Millions of people play the #lottery hoping to win big. Many who have won jackpots wished they hadn't. They confessed that winning the lottery ruined their lives. They have shared how lots of money was a curse instead of a blessing for them. Some big #Lottery Winners wish they had never won.

Lottery winners

In 1988, William Post III won a #jackpot for $16.2 million in the Pennsylvania Lottery. In just three months, he was in debt for $500,000. In the early 1990s, he filed for bankruptcy. By 2006, he was living on food stamps.

Evelyn Marie Adams, a New Jersey convenience store clerk won $3.9 million in the New Jersey Pick-6 lottery game in 1985.

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Soon after that, she won another $1.4 million. She lost a big sum of her winnings in Atlantic City casinos. By 2012, she had to work two jobs to pay to live in a New Jersey trailer park.

Andrew "Jack" Whittaker who was already a millionaire won a $315 million lottery jackpot on Christmas Day in 2002. He started drinking heavily. He was robbed several times and had more than 400 legal complaints against him including being sued for bounced checks.

Alex and Rhoda Toth were in financial trouble in 1990. They used all but $24 of their savings to buy lottery tickets, and they won $13 million. In just a few years, they filed for bankruptcy and in 2006 they were charged with tax fraud. Alex died at age 60 before standing trial, but Rhoda served two years in prison.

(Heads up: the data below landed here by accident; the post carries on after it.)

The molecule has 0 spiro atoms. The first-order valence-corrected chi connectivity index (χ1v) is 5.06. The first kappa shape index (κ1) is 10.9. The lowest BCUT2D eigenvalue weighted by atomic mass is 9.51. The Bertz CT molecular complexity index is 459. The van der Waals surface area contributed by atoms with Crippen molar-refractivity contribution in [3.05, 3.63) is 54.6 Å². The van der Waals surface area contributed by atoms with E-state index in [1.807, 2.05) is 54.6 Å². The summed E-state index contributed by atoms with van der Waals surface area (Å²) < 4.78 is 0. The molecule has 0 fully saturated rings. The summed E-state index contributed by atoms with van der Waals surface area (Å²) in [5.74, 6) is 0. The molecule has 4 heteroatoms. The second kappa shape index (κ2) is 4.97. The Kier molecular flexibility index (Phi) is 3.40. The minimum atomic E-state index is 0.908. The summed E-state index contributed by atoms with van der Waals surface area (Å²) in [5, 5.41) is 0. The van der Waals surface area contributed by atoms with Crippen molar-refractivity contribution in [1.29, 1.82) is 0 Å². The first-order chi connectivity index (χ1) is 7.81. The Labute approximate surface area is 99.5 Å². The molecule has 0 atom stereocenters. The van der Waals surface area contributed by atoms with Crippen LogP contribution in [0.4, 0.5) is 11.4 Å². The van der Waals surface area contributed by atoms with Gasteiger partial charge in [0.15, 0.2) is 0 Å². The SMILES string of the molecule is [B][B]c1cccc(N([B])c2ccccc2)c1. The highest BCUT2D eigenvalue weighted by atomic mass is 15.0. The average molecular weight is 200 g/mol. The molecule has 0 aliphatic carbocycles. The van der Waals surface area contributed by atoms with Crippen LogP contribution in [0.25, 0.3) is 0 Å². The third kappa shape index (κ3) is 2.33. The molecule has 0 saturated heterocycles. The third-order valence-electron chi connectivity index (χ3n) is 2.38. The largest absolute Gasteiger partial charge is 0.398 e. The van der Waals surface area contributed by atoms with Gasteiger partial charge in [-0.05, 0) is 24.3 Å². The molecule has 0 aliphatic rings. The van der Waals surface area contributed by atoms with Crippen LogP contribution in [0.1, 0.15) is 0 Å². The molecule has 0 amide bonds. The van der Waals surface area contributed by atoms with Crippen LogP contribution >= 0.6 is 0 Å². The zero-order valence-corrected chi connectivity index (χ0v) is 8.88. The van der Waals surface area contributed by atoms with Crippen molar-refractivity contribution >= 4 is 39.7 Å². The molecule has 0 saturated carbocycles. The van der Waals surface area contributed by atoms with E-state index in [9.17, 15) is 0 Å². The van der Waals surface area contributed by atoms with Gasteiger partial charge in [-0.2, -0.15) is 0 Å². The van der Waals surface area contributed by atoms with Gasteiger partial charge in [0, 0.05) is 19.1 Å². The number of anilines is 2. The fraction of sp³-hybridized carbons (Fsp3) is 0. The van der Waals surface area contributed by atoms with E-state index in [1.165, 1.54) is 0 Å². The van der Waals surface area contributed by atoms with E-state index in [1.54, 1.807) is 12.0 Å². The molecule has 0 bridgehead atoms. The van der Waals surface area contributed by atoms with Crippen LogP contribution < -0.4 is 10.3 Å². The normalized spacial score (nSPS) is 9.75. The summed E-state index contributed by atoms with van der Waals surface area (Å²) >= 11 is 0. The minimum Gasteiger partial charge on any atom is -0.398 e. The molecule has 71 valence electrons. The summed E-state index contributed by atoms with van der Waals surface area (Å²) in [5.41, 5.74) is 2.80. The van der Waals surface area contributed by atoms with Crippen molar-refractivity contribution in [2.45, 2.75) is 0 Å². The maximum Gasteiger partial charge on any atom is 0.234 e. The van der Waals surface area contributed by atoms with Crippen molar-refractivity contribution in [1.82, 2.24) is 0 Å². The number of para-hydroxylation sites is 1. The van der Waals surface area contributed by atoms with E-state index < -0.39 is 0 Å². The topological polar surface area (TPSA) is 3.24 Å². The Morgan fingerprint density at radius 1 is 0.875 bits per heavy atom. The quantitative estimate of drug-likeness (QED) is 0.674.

Billie Bob Harrell Jr. hit it big for $31 million in the Texas Lottery jackpot in 1997.

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The preacher gave a lot of it away. He bought new cars and houses for his family. The pressure of strangers asking him for money took a toll on him. Within two years, he committed suicide.

Janite Lee, a South Korean immigrant, hit the jackpot for $18 million in the Illinois Lottery in 1993. She lost $350,000 in casinos in just one year. She filed for bankruptcy in 2001. By then, she had only $700 and was $2.5 million in debt.

In 1993, Suzanne Mullins hit the jackpot for $4.2 million in the Virginia Lottery. Five years later, she borrowed $200,000 from the lottery foundation and used her winnings as collateral. She was sued in 2004 for not paying back the loan.

One of the first things Denise Rossi did after winning $1.3 million in the California Lottery in 1996 was to divorce her husband without telling him she had won the jackpot. When Thomas Rossi found out, he sued her for violating the state asset-disclosure law. A judge ruled in the ex-husband's favor and ordered the ex-wife to turn over all her winnings to him, and she was left with nothing.

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In 1998, Gerald Muswagon won $10 million in a Super 7 jackpot in Canada. In just seven years, he had spent it all on drinking and partying. He felt so embarrassed and ashamed that he hanged himself in 2005.

Michael Carroll won a $15 million jackpot in 2002. He quit his garbage truck driver job and spent his money on parties, hookers, cars, and drugs. In five years, he asked for his old job back.

What recipients do wrong

Joe Correnti, a senior vice president with a St. Louis investment firm reveals that winners lose their money so early because they don't plan how they are going to spend it. They rush out and make big purchases and neglect their daily cash needs. They think budgets are for people who have little money like they used to have and not for them now that they have more money.